Objective: To evaluate the efficacy and effectiveness of Kognito At Risk for College Students, an online, interactive suicide prevention gatekeeper training.
Methods: In Study 1, a randomized controlled trial was conducted to test the efficacy of Kognito. Retention of participants at follow-up was strong. In Study 2, administrative records were used to follow the help-seeking behavior of Kognito trainees for one academic year, contrasted with untrained students.
Results: In Study 1, between-group changes in gatekeeper attitudes were large at time-two, but attenuated modestly by 2-month follow-up. Kognito trainees referred more peers at 2-month follow-up (Cohen's d = .56, p < .05) - training 4 students in Kognito produces 1 more peer referred. In Study 2, the help-seeking rate of Kognito trainees (14.4%) was two-times the rate (6.8%) of untrained students (p < .001). Training 14 students in Kognito leads to 1 more self-referral to the Counseling Center.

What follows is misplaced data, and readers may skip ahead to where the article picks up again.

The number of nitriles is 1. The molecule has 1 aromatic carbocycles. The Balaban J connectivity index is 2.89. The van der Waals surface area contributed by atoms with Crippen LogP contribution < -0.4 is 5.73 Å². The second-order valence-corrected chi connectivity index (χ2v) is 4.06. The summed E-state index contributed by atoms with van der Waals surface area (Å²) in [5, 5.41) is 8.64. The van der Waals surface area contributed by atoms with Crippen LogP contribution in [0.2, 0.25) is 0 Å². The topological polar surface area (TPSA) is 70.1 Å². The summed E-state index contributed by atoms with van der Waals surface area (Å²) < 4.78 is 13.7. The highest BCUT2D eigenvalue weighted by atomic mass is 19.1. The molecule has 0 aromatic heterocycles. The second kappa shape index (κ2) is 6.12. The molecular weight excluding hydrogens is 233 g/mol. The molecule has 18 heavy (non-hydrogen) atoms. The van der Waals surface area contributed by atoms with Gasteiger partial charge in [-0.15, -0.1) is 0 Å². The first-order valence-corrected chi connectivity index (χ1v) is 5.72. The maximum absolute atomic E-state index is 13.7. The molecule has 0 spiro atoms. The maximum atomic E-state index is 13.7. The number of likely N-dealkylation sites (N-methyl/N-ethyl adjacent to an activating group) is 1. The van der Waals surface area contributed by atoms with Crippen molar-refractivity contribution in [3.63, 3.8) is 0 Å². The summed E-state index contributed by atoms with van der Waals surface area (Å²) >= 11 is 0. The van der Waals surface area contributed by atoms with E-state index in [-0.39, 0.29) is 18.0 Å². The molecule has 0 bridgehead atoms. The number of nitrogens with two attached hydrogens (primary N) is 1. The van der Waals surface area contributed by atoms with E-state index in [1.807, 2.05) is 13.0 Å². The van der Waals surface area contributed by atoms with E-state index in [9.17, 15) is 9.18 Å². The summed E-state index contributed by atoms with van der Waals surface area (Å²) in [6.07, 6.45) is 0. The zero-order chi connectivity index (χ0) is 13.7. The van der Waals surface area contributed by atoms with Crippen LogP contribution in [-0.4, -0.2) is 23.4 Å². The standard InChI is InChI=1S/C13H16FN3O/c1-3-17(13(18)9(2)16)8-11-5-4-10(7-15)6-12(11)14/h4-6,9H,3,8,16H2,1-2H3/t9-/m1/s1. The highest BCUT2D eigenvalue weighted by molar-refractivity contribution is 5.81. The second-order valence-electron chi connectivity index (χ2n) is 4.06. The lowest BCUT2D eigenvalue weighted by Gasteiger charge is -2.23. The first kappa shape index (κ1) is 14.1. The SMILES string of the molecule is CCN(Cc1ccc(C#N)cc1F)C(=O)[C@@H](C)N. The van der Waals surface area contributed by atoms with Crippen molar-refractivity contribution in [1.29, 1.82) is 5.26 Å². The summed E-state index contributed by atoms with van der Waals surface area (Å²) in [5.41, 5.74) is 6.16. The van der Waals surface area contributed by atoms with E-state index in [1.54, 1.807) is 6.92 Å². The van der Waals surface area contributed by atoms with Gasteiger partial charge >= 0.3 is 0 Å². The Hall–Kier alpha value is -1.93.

Conclusions: This first randomized controlled trial of the college student version of Kognito validates the findings of less rigorous studies. Few brief suicide prevention trainings have shown changes in trainee behaviors such as referrals of at-risk peers and trainees actual help-seeking behavior. These results are promising that Kognito may outperform other similar suicide prevention trainings.
© 2019 The American Association of Suicidology.